Our final night on board was an opportunity for the captain and crew to bid us farewell and there was a speech and toasts with a rather sickly pink wine - it's not uncommon for affluent "modern" couples to order imported wine with dinner only to then mix it with Coke or Sprite in an effort to make it palatable. If our fellow diners were getting one drink for the price of two, we were getting two meals for the price of one: Coco, the helpful receptionist, had somehow got it into her head that Westerners didn't like Chinese food - so despite our protestations and obvious enjoyment of the various dishes laid out on the Lazy Susan - the seven of us were also treated to a massive plate of steak, chips and salad! The three Chinese people on our table clearly wandered why we were getting special treatment and asked her what was going on, her reply, although unintelligible to us, made our fellow diners look sympathetically in our direction. This was strange as it was a role reversal from lunchtime when the seven of us had looked rather similarly at one of the women when she helped herself to a very strange combination of food for desert from the buffet. She set about eating lettuce, sweetcorn and blueberry mousse all drenched in thousand island dressing as if she did it everyday of her life.
After dinner we retired to the bar - again we were the last to leave the table as Chinese people have a very perfunctory approach to meals - eat then bugger off. A stream of our fellow passengers were taking it in turns to belt out Chinese karaoke classics and after a few more drinks Jim somehow persuaded me that it would be a good idea for us to have a go. He asked for the song list to be brought over. It inevitably had a strange mix of music on it - everything from Boney M to Aulde Lang Syne (that one's very popular here - we've heard it in taxis, station tanoys and bars, both in English and Chinese). We decided upon George Michael's Careless Whisper in homage to our friend Tomo - Jim and her livened up a particularly long and boring journey on the Dragoman truck in Tibet with their hysterical own "special" rendition of that song, along with several other classics. Jim seemed to think that our own karaoke performance went well on the whole - I wasn't as convinced; I'm not sure it's a good sign when the Chinese audience claps politely, yet insistently every time you stop to take a breath - it was almost as if they were willing us to throw in the towel.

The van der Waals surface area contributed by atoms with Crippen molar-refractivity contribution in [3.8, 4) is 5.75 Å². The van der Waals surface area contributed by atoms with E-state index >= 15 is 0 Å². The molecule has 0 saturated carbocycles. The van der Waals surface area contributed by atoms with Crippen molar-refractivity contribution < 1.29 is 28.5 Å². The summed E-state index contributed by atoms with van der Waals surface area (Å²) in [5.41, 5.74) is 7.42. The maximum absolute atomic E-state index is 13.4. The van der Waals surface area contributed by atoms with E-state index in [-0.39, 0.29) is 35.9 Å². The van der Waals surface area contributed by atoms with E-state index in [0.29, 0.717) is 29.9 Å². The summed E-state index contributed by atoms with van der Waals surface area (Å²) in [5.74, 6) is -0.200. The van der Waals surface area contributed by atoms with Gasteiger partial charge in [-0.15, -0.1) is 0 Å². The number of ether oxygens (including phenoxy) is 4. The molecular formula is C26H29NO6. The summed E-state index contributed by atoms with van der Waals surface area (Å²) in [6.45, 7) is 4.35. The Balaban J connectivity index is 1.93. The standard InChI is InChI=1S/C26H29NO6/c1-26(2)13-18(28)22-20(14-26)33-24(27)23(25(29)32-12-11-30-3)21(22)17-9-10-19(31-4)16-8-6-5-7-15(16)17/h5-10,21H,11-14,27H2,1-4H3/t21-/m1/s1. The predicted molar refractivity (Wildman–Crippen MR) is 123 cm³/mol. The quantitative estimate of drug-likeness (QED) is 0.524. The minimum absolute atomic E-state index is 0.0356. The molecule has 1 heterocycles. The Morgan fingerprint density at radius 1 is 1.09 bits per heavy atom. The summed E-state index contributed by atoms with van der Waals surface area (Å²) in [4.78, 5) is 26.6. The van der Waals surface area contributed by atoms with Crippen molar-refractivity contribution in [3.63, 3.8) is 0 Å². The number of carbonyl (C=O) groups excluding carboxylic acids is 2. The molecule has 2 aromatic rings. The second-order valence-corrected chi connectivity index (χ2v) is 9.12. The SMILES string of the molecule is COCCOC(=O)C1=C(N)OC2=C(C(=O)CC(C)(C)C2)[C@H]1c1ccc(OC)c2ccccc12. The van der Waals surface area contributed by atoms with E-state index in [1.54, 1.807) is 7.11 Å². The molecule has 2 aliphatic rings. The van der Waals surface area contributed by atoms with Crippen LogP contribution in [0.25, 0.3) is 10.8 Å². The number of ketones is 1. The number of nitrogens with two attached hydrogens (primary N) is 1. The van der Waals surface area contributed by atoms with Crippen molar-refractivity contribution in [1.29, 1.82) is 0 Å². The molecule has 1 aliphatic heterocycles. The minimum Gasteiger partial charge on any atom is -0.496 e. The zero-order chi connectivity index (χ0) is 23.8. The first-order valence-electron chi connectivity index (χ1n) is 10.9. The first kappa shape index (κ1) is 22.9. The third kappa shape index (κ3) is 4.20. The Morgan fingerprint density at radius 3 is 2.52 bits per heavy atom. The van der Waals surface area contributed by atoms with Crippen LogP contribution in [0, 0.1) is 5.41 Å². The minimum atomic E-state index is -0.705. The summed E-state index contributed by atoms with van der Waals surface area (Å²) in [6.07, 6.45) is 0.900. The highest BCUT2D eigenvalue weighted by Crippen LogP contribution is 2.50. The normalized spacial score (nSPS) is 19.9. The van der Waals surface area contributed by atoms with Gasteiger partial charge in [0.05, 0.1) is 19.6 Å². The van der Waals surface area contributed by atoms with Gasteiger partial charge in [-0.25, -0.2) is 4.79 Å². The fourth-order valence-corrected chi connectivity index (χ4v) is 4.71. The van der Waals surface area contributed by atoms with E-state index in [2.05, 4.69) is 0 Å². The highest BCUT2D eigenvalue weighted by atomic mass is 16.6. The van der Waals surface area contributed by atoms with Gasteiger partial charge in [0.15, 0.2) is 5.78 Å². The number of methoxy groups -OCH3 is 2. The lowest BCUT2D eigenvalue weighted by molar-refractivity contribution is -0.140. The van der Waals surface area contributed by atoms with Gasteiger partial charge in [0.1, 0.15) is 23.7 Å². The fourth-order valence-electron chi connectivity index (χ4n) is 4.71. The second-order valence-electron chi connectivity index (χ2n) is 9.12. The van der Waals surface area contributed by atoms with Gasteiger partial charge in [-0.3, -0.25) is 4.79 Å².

After our performance I didn't think I'd be able to show my face in public again, so maybe it was fortunate that today was our last day. Less fortunate was the fog (smog?) that seems to have followed us everywhere we've been in China, that meant we couldn't see from one side of the Three Gorges Dam to the other. Despite this difficulty we disembarked for the last time got on a bus and drove to the dam - it is enormous and our guide proudly pointed out all the ingenious engineering aspects - the turbines encased within the dam, the ship locks which are already in operation and the lift for smaller ships in a hurry. It was all quite mind-blowing and definitely worth seeing - it was just a shame we didn't travel through all five locks on the boat - but then it did take about five hours to get through them all and we had a tight travel schedule to stick to.
Before we started leafing through our guidebook to China, we were both under the impression that we were too late to take a cruise down the Yangtze river. Wasn't the massive Three Gorges Dam putting pay to all that? It turns out that boats still run, although the rising water level means the valleys aren't as impressive as they once were and if you just go for the short cruise from Chongqing to Yichang, you don't cruise down the third gorge or go through the locks on the dam. At least not at the moment, although that may change.